HURON, S.D.– The South Dakota State Fair, a division of the South Dakota Department of Agriculture, announces Lynyrd Skynyrd will perform at the grandstand on Saturday, Sept. 2, 2017.
Known for their fiery slice of Southern style guitar rock, Lynyrd Skynyrd has been playing some of rock & roll’s biggest hits for over 40 years. With a catalog of over 60 albums, sales beyond 30 million worldwide and their beloved classic American rock anthem “Sweet Home Alabama” having over two million downloaded ringtones, Rock & Roll Hall of Famers Lynyrd Skynyrd remains a cultural icon that appeals to all generations.
Other instantly memorable Lynyrd Skynyrd songs include “Freebird,” “Simple Man,” “What’s Your Name,” “Saturday Night Special” and “Tuesday’s Gone.”
SD State Fairgrounds manager Peggy Besch said, “We have been trying to get Lynyrd Skynyrd to the fair for a few years now so when they confirmed, we were extremely happy. They have so many recognizable hits and are an incredible rock and roll group. We look forward to hosting them. Come Saturday night at the SD State Fair, we look forward to seeing a grandstand packed full of people.”
A ticket presale will begin June 19 for backrest holders followed by Friends of the Fair ticket sales on June 22. General public ticket sales will begin June 26.
The 2017 South Dakota State Fair will run from Thursday, Aug. 31, through Monday, Sept. 4. Preview night will be Wednesday, Aug. 30. This year’s theme is “Seriously Twisted Fun.” For more information on State Fair events, contact the Fair office at 800-529-0900, visit http://www.sdstatefair.com or find them on Facebook or Twitter.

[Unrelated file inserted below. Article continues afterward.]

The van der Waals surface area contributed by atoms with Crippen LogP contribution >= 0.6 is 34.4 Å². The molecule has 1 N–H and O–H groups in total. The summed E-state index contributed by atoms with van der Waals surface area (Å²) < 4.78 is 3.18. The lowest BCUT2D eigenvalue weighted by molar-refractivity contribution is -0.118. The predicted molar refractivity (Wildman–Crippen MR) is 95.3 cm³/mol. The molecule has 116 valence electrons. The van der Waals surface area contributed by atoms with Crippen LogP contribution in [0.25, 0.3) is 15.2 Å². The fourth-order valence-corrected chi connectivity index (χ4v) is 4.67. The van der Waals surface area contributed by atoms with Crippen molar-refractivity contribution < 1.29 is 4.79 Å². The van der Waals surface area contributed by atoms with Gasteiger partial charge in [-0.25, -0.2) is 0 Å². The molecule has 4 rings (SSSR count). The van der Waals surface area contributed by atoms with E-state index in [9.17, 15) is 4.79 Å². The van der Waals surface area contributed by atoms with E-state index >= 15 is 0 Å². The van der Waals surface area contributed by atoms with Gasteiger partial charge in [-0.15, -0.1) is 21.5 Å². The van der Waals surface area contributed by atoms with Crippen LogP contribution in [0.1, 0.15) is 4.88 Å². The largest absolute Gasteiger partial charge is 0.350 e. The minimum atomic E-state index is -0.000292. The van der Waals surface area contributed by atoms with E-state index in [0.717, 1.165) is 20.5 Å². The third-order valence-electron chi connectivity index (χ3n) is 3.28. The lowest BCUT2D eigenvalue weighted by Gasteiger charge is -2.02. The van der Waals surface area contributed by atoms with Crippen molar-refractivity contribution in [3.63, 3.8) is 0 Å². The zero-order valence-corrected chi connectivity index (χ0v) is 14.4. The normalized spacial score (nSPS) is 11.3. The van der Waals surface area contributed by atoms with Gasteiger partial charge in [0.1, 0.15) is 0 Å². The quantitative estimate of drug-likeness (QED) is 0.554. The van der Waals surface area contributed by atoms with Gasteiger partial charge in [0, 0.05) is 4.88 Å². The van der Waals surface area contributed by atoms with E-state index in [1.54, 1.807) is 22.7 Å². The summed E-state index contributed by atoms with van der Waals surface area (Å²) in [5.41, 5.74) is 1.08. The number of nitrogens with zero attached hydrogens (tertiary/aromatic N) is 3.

Beat the winter blues and Escape to the Park! Custer State Park will be hosting the Black Hills Ukulele Orchestra, Saturday, January 21 from 1:00-2:00pm at the Visitor Center located at the intersection of Hwy 16A and Wildlife Loop Road. The orchestra will play a selection of popular music and end the program with an open invitation to audience members to try their hand at the ukulele. The Black Hills Ukulele Orchestra is a program of the non-profit Custer Area Arts Council.
Don’t forget our winter hikes and trail challenge; Escape to the Park snowshoe hikes take place Saturday, January 14, February 11, and Saturday, March 11. Also note Saturday, February 18 and Saturday, March 18 on your calendar and watch for more programming information.
A park entrance license is required to enter the park and can be purchased at the Park Office from 8:00am to 4:30pm during the week, or at the Visitor Center open from 9:00am to 4:00pm.
For more information check the Custer State Park Facebook page at https://www.facebook.com/CusterStatePark/ or contact the Park Office at (605) 255-4515.